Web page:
It became impossible to be ourselves, because we could never be sure what would get back to the pastor and his wife. My husband, my teenage daughter and I had to always be vigilant about what we said and who we said it to, because if the pastor’s wife found out and she didn’t like it, it would be broadcast to several members of the youth group and the inner circle. We not only had to worry about what we said, but I found myself having to keep quiet about any details in our personal lives, because she was so critical. For example, when a man in our church was for a while consistently missing church because he’d gotten a job where he had to work most Sundays, the pastor’s wife let it be known that SHE wouldn’t ever take a job where she’d have to miss church (lucky for her she was never the one responsible for putting food on her family’s table.) Members of the youth group and adult members were told who in the church they should not associate with. If 2 college aged members of the youth group decided that they wanted to see each other and the pastor’s wife/youth pastor did not approve, there was gossip, manipulation, the use of the pulpit for condemnation.

The pastor is another whole story. He is a man who talks about how humble he is (doesn’t telling people that automatically negate the humility???!!!) I have heard him on at least 2 separate occasions say from the pulpit “I don’t have any sin in my life”. He talks about his integrity, yet my husband and I and several of our friends have caught him in lies (which he will deny, because he really doesn’t even know that he’s lying, he just lives in his own little reality where he is the king). We are aware of some financial dealings which are not “kosher”. He has had no problem telling us and others in the church about what he considered to be the assistant pastor’s shortcomings. He has perpetuated rumors that our worship leader stole money from the church, even when an independent investigatory committee concluded otherwise (more on that later.) Worst of all, as I mentioned his wife is the youth pastor, and he is completely unable to be objective in that area. Many people have had serious and credible issues with her, but woe be to the person who attempts to broach that subject with the pastor. Many, many have tried to talk to him, but he will have none of it.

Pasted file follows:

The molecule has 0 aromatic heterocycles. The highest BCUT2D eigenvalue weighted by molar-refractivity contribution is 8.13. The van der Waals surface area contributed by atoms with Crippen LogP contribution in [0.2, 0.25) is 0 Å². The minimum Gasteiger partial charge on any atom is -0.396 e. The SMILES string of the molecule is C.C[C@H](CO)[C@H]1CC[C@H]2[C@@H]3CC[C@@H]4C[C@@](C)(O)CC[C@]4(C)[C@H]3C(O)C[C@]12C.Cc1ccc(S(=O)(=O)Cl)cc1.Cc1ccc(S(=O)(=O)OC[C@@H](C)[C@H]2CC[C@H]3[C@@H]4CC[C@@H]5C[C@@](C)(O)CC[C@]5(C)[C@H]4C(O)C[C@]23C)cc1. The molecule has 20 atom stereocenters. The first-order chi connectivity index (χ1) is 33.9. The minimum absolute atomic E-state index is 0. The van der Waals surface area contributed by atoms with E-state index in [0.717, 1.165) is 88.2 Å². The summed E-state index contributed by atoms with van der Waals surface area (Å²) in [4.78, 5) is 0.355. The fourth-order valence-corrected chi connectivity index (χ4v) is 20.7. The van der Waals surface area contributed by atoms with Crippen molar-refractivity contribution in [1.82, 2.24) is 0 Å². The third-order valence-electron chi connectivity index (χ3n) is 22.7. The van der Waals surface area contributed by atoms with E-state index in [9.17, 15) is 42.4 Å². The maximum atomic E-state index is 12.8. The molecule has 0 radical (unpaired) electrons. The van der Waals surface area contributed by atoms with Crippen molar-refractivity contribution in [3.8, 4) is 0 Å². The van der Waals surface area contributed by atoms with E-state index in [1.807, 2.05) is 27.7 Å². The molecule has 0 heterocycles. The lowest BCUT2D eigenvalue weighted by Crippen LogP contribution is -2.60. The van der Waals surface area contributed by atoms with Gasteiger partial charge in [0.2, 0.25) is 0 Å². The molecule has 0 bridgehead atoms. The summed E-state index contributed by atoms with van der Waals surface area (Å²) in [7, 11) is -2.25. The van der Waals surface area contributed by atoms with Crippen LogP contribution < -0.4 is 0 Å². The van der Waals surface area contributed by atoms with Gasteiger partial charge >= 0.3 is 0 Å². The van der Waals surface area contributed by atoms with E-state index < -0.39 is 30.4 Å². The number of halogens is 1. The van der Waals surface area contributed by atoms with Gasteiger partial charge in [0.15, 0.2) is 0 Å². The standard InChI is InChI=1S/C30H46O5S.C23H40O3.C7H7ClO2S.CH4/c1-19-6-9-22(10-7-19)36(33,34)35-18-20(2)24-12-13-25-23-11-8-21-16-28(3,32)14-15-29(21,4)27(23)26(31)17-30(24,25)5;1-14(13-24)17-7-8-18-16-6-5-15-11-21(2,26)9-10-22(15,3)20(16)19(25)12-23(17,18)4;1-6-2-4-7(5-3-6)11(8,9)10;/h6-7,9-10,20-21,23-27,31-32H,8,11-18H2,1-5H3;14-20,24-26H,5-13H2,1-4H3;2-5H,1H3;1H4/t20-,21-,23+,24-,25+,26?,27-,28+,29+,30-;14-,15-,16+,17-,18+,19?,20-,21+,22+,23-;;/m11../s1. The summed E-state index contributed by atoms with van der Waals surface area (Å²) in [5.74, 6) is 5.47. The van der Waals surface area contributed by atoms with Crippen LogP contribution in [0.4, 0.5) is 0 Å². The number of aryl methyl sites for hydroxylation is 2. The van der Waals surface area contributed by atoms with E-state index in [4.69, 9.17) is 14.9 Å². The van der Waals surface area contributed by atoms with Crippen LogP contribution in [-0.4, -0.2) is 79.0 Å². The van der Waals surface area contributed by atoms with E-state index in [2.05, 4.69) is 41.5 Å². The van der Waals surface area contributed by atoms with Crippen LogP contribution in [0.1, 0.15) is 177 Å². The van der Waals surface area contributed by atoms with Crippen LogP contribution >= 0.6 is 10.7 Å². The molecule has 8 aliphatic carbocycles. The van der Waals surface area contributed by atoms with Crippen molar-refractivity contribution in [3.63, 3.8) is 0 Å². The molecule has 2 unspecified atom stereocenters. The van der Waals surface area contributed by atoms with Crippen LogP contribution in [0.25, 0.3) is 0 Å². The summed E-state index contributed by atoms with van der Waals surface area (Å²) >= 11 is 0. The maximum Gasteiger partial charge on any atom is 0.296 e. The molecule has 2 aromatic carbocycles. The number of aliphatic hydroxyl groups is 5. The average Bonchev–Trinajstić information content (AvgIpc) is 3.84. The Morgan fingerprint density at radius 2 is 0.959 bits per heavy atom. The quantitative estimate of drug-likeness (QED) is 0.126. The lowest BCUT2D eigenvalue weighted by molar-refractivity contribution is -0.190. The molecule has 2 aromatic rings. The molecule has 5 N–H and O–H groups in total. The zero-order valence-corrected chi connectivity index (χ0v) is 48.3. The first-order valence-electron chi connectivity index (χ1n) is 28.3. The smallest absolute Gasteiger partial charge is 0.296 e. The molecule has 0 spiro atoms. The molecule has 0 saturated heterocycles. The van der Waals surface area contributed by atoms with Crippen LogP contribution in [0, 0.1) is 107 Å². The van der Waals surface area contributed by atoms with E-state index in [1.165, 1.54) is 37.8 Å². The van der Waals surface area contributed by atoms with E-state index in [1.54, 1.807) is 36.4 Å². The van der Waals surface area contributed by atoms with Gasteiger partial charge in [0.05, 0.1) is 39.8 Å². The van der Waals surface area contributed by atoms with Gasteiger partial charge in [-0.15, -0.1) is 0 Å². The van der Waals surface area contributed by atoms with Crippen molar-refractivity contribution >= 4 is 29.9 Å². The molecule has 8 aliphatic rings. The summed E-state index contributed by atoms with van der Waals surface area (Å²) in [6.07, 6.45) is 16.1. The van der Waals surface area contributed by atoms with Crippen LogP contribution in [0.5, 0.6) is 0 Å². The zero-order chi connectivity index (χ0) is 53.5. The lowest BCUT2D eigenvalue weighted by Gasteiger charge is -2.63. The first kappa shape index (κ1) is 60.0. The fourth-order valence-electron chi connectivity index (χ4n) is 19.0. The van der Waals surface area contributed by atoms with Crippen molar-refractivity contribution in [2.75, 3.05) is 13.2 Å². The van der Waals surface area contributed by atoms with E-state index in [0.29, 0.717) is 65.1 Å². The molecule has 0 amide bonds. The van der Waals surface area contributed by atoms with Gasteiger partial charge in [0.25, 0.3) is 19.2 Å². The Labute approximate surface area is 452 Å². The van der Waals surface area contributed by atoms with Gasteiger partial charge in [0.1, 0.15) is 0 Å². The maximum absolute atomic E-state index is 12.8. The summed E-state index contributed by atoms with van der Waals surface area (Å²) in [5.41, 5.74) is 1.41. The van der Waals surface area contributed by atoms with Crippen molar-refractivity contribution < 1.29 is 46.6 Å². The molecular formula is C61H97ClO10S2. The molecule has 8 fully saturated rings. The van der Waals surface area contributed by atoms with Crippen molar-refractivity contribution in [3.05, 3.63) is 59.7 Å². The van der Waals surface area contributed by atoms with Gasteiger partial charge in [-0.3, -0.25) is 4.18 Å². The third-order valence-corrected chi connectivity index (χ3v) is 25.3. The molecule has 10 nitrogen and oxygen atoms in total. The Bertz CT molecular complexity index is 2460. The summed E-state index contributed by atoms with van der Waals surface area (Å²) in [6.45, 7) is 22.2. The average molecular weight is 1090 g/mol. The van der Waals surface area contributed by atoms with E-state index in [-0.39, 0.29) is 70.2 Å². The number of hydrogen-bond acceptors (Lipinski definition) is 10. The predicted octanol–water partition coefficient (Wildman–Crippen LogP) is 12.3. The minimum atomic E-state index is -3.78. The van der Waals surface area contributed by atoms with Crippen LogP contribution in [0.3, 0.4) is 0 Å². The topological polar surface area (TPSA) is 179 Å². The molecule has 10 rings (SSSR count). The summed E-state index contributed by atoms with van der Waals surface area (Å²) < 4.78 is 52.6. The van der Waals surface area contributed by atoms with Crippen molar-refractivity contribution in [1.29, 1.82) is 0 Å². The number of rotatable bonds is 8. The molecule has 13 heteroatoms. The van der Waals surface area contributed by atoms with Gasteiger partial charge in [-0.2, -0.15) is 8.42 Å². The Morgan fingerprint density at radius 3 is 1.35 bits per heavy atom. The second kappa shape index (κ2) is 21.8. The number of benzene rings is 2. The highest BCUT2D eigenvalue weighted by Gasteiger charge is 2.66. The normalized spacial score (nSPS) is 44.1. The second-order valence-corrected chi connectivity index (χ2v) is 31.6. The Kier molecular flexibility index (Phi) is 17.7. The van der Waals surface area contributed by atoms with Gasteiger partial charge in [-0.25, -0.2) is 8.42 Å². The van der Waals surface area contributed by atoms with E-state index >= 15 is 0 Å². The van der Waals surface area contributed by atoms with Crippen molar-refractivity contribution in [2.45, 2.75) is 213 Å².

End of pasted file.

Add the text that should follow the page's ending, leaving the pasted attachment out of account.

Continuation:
There was so much more than this going on, and my mind has consciously or subconsciously forgotten much of it, a way of preserving my peace and sanity, I suppose. Sometimes I wish I had written it all down, because it’s easy to forget it all. And I guess that’s good, it makes it easier to move on when you’re not constantly dwelling on the details. But when the doubt starts to creep in, when I start to wonder whether we were actually the ones who were deceived and whether our decision was a fleshly one based on our desire to leave an uncomfortable situation, I wish I had a master list that I could quickly refer to and say, “Oh yes, that’s it right there in black and white.” A Former Leader expressed these same doubts. These doubts are a result of manipulation by the leadership, a kind of brainwashing, if you will, and a tactic of the enemy to keep us imprisoned in legalism and religiosity. I posted a lengthy response to this on that blog entry.

Tag - I'm It

Apparently bloggers like to play a game called "Tag" and I am "it". I have been tagged by A Former Leader. The question is- What are 5 Things you dig about Jesus?

1. He always knew exactly what to say. He never walked away from a conversation and then 10 minutes later slapped His forehead and thought "That's what I should have said!"

2. He was never afraid to tell the truth. He was not afraid of being unpopular.

3. He turned everything upside down. The last would be first, the first would be last, the way to find life is to give it up.

4. He died for me while I was still a sinner, when I was His enemy.

5. He is as real now as He ever was and ever will be. He is constant, unchanging. I always know what I'm getting with Him. The only surprise is that when I think I'm beginning to understand how much He loves me, He showers me with even more.

I guess I'm supposed to tag 5 other people, but since I'm pretty new to this, I don't know many people. The only person that I "know" that has not been tagged yet is malegra. If you are reading this blog and want to play along, please post your 5 things that you dig about Jesus and link back to the originator of this game of tag, John Smulo.

Monday, June 11, 2007

Coming Clean Part I